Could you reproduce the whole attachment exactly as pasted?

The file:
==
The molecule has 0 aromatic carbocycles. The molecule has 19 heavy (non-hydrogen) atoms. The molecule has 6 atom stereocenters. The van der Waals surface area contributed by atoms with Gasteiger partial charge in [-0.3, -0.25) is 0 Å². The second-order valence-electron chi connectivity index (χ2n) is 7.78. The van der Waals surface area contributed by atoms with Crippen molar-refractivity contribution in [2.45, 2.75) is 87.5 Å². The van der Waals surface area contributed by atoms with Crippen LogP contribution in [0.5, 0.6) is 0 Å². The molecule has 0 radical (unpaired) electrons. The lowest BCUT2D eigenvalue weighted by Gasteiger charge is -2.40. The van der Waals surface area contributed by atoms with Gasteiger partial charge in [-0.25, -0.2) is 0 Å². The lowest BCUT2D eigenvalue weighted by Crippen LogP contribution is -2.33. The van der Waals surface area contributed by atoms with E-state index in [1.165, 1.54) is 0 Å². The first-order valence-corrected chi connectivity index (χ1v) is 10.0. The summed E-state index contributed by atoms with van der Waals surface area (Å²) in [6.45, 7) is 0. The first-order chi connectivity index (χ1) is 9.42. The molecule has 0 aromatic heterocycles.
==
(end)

The molecule has 0 aromatic carbocycles. The molecule has 19 heavy (non-hydrogen) atoms. The molecule has 6 atom stereocenters. The van der Waals surface area contributed by atoms with Gasteiger partial charge in [-0.3, -0.25) is 0 Å². The second-order valence-electron chi connectivity index (χ2n) is 7.78. The van der Waals surface area contributed by atoms with Crippen molar-refractivity contribution in [2.45, 2.75) is 87.5 Å². The van der Waals surface area contributed by atoms with Crippen LogP contribution in [0.5, 0.6) is 0 Å². The molecule has 0 radical (unpaired) electrons. The lowest BCUT2D eigenvalue weighted by Gasteiger charge is -2.40. The van der Waals surface area contributed by atoms with Gasteiger partial charge in [-0.25, -0.2) is 0 Å². The lowest BCUT2D eigenvalue weighted by Crippen LogP contribution is -2.33. The van der Waals surface area contributed by atoms with E-state index in [1.165, 1.54) is 0 Å². The first-order valence-corrected chi connectivity index (χ1v) is 10.0. The summed E-state index contributed by atoms with van der Waals surface area (Å²) in [6.45, 7) is 0. The first-order chi connectivity index (χ1) is 9.42. The molecule has 0 aromatic heterocycles.